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Afghanistan – the definitive film?

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Vienna/ Berlin, September 13, 2021 + updates

by Edward Steen, Secretary-General

As was to be expected, the extraordinary independent but state.-funded Deutsche Welle has publicised one of the best and most-up-to-date and well-researched films on the Afghanistan disaster and its connection to the 9/11 mass-murder in New York of 20 years ago.

Behind a pay-wall at the New York Review of Books is an eloquent and very well-researched account by the Irish writer Fintan O’Toole  of the whole bloody 22-year-long débacle of US involvement in Afghanistan under the headline “The Lie of Nation-Building“.

The standfirst sets out his essential argument: that the USA did not have a coherent idea of democracy, or nation, to offer: “The great question of America’s twenty-year war in Afghanistan was not whether the Afghans were fit for democracy. It was whether democratic values were strong enough in the US to be projected onto a traumatized society seven thousand miles away.”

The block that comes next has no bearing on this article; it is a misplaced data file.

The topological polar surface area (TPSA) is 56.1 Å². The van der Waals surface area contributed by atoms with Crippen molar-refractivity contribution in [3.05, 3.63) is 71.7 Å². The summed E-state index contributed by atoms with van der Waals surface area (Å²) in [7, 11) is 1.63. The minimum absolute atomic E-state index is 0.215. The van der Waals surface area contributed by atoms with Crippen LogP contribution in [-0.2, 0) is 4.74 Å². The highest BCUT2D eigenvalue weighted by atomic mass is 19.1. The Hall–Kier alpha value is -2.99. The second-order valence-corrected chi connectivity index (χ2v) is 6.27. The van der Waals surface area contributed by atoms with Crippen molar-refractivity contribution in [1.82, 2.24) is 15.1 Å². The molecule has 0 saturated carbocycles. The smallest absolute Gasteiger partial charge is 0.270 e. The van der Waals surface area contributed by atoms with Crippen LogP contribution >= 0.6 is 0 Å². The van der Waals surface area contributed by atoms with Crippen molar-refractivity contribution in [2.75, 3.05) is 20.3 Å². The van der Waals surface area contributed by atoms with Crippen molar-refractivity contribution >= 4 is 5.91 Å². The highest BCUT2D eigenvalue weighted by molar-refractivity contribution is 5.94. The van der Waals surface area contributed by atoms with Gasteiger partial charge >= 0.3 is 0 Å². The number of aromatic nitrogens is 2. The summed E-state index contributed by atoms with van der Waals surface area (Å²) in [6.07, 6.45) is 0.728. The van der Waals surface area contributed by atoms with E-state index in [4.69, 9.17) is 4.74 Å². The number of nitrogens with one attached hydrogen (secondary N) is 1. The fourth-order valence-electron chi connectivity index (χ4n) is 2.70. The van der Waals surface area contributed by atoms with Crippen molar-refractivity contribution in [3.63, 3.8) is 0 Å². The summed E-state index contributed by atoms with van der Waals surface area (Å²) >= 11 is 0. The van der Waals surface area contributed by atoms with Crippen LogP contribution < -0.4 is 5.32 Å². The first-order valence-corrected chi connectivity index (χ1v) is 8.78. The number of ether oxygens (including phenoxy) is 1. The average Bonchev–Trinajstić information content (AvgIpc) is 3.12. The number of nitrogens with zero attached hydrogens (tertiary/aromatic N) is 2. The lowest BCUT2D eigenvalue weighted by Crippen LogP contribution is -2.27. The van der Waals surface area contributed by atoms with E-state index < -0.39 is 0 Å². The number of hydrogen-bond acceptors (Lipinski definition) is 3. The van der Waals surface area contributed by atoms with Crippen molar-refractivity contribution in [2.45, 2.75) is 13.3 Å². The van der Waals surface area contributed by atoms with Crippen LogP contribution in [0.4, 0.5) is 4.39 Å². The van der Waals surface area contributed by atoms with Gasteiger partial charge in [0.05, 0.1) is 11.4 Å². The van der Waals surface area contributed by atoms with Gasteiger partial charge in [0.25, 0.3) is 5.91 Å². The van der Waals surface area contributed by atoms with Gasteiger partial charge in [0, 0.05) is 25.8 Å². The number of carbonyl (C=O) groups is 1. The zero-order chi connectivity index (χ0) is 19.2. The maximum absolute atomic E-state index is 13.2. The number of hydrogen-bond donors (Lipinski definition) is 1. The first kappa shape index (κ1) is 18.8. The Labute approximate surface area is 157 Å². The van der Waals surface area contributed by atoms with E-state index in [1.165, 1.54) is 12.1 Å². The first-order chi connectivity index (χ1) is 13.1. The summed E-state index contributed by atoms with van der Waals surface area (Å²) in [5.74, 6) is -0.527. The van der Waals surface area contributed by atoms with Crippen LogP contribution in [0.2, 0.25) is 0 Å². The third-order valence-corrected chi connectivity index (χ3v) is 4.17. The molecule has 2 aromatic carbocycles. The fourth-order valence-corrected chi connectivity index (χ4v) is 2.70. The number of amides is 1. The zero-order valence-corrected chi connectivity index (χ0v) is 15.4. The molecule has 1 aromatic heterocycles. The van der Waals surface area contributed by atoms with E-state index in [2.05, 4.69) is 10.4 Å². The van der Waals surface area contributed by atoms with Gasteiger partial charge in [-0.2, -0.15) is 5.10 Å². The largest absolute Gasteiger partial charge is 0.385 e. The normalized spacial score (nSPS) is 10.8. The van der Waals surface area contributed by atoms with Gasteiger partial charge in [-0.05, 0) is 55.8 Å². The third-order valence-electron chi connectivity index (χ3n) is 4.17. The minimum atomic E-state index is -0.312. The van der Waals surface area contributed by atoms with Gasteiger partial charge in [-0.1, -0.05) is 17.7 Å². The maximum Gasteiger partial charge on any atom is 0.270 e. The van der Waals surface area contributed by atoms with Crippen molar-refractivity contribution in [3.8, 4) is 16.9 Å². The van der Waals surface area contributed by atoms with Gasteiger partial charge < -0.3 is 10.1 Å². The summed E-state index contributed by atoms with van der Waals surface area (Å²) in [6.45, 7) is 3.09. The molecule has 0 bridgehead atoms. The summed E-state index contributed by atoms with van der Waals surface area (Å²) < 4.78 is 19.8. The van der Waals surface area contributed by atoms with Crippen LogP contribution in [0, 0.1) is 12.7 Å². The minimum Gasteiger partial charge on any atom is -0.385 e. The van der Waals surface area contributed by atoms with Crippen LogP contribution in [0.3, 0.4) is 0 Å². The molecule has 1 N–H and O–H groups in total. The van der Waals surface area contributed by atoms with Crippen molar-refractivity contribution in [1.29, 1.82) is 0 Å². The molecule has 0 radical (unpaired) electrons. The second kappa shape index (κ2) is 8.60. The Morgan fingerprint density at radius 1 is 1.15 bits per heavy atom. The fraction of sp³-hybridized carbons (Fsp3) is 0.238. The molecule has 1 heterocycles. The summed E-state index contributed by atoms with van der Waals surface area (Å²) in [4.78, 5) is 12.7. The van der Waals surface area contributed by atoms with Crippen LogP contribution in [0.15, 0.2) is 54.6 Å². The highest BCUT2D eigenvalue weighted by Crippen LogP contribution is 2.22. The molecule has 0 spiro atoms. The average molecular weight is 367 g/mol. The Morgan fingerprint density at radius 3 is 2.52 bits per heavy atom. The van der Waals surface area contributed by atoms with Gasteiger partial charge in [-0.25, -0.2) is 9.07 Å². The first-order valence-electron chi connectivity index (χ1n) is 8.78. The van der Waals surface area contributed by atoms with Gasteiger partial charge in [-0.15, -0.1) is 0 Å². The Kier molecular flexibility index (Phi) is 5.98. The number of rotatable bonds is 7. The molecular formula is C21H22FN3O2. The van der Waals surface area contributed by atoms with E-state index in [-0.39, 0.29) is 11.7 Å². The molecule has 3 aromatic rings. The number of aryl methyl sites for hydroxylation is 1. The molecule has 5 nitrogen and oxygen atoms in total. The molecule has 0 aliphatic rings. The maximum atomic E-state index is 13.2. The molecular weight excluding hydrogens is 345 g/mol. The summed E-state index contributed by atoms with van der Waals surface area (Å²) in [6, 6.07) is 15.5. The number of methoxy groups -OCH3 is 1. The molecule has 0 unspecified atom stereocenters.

There is still very much to be learned about Afghanistan – and about America, and about how journalists confront power, or don’t. O’Toole quotes Jon Lee Anderson’s widely-read The Lion’s Grave (2003)  by a NYT staffer about the US-led invasion.

Fintan O'Toole (@fotoole) | Twitter
Fintan O’Toole

He wrote that “one of the first things the Taliban did—a popular move—was to punish mujahideen commanders who were accused of rape or pederasty.” O?Toole writes: “If this was known to be a popular move by the Taliban, did it not occur to American policymakers that taking the opposite approach might be unpopular and indeed alienating?”


Foreign Affairs September 14, 2021 on IS – Taliban rivalry


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